must choose morally . . . Morality, we shall argue, can be generated as a rational constraint
from the non-moral premisses [sic] of rational choice.1

Gauthiers goal in Morals by Agreement is to develop a theory of orthodox rational


choice contractarianism that, according to the traditional understanding of morality,
derives moral conclusions on the grounds of nonmoral premises alone. More precisely,
Gauthiers aim is to justify a specific bargaining principle that he calls the principle of
minimax relative concession (or maximin relative benefit) as a principle of distributive justice for rational agents. Over the past 25 years, however, critics have shown that
Gauthiers attempt to develop a theory of orthodox rational choice contractarianism has
failed, because Gauthiers moral theory relies ultimately on substantial moral premises
in the traditional sense of morality that are not fully justifiable on rational grounds, especially Gauthiers state of nature theory and his bargaining theory.2 In addition, Gauthiers account of practical reasoning, as captured by his concept of constrained
maximization,3 relies on a nonorthodox concept of rationality, which assumes that
agents have the capacity to develop dispositions to choose that, under certain conditions,
may increase the agents overall utility.4
These characteristics of Gauthiers social contract theory render Gauthiers moral theory inadequate for the project of orthodox rational choice contractarianism, and 7 years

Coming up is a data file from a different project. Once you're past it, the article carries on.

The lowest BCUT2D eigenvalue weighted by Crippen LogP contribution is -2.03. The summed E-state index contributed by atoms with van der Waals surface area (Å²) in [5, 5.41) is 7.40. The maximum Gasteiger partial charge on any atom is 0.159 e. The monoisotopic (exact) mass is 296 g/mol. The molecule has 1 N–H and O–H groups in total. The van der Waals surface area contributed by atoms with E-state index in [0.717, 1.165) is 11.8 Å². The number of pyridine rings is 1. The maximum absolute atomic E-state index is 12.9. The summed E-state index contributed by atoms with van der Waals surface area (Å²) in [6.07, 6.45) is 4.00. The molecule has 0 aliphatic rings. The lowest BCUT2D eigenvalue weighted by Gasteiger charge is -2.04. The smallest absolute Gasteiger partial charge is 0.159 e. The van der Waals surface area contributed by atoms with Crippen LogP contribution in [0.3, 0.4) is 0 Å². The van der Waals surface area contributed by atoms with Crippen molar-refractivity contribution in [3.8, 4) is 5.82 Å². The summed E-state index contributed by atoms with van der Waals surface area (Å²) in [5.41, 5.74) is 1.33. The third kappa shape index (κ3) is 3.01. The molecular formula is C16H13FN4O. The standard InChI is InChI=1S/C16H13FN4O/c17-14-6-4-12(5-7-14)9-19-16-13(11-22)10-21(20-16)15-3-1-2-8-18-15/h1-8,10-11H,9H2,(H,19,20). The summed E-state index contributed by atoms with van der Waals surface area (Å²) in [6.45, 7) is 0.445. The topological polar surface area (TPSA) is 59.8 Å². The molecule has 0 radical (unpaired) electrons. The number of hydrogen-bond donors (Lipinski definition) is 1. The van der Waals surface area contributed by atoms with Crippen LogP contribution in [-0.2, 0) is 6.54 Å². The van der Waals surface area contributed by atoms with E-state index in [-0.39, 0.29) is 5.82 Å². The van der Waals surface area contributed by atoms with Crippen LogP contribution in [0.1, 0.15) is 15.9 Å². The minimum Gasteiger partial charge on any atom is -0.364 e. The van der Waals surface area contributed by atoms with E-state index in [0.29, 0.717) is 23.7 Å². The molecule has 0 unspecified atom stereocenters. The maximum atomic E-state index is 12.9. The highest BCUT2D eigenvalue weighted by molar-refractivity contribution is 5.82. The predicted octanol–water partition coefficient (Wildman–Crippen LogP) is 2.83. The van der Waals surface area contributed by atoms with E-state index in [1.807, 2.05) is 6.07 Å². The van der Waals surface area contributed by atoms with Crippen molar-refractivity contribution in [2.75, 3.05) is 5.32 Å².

after the publication of Morals by Agreement, Gauthier rejected his own bargaining theory and his principle of minimax relative concession as a principle of distributive justice
in favor of the standard Nash bargaining solution.5 In a recent article, however, Gauthier
goes one step further by rejecting bargaining theory in its standard formulation entirely
in the context of the social contract and by introducing a new contractarian test for the
justification of the terms of the social contract.6 Moreover, as an account of practical reasoning, Gauthier modifies his concept of constrained maximization and argues for
another nonorthodox concept of rationality that he calls agreed Pareto-optimization.7
According to Gauthier, this new revisionist approach to the social contract justifies,
although not necessarily uniquely, his principle of minimax relative concession as a principle of distributive justice under the new name principle of maximin proportionate